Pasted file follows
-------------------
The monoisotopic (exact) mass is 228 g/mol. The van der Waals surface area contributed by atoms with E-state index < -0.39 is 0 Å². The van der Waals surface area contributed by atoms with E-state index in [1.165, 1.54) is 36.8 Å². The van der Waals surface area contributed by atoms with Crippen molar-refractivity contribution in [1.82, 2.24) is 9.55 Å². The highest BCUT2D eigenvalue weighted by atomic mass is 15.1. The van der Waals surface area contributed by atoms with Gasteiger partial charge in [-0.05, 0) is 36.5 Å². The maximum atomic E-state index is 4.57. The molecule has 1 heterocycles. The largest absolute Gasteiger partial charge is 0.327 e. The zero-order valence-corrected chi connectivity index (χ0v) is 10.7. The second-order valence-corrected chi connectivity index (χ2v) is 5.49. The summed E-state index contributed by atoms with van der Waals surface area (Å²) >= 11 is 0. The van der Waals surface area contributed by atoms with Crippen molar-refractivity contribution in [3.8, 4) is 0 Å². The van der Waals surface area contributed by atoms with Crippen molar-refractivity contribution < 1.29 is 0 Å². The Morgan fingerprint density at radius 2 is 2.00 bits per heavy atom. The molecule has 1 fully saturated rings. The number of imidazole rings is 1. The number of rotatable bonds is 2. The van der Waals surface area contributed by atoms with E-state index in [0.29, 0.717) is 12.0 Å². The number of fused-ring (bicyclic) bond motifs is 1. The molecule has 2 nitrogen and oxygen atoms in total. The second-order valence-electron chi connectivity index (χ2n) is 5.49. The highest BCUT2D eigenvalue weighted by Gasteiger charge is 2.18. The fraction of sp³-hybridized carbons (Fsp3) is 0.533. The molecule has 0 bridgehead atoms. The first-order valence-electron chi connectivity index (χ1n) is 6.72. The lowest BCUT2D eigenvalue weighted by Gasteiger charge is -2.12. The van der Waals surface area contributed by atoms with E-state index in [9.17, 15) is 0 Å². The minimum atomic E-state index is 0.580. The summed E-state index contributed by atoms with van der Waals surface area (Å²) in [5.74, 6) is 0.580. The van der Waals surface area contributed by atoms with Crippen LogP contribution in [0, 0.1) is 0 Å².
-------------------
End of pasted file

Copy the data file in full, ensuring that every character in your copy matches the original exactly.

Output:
The monoisotopic (exact) mass is 228 g/mol. The van der Waals surface area contributed by atoms with E-state index < -0.39 is 0 Å². The van der Waals surface area contributed by atoms with E-state index in [1.165, 1.54) is 36.8 Å². The van der Waals surface area contributed by atoms with Crippen molar-refractivity contribution in [1.82, 2.24) is 9.55 Å². The highest BCUT2D eigenvalue weighted by atomic mass is 15.1. The van der Waals surface area contributed by atoms with Gasteiger partial charge in [-0.05, 0) is 36.5 Å². The maximum atomic E-state index is 4.57. The molecule has 1 heterocycles. The largest absolute Gasteiger partial charge is 0.327 e. The zero-order valence-corrected chi connectivity index (χ0v) is 10.7. The second-order valence-corrected chi connectivity index (χ2v) is 5.49. The summed E-state index contributed by atoms with van der Waals surface area (Å²) >= 11 is 0. The van der Waals surface area contributed by atoms with Crippen molar-refractivity contribution in [3.8, 4) is 0 Å². The van der Waals surface area contributed by atoms with Crippen molar-refractivity contribution < 1.29 is 0 Å². The Morgan fingerprint density at radius 2 is 2.00 bits per heavy atom. The molecule has 1 fully saturated rings. The number of imidazole rings is 1. The number of rotatable bonds is 2. The van der Waals surface area contributed by atoms with E-state index in [0.29, 0.717) is 12.0 Å². The number of fused-ring (bicyclic) bond motifs is 1. The molecule has 2 nitrogen and oxygen atoms in total. The second-order valence-electron chi connectivity index (χ2n) is 5.49. The highest BCUT2D eigenvalue weighted by Gasteiger charge is 2.18. The fraction of sp³-hybridized carbons (Fsp3) is 0.533. The molecule has 0 bridgehead atoms. The first-order valence-electron chi connectivity index (χ1n) is 6.72. The lowest BCUT2D eigenvalue weighted by Gasteiger charge is -2.12. The van der Waals surface area contributed by atoms with E-state index in [9.17, 15) is 0 Å². The minimum atomic E-state index is 0.580. The summed E-state index contributed by atoms with van der Waals surface area (Å²) in [5.74, 6) is 0.580. The van der Waals surface area contributed by atoms with Crippen LogP contribution in [0, 0.1) is 0 Å².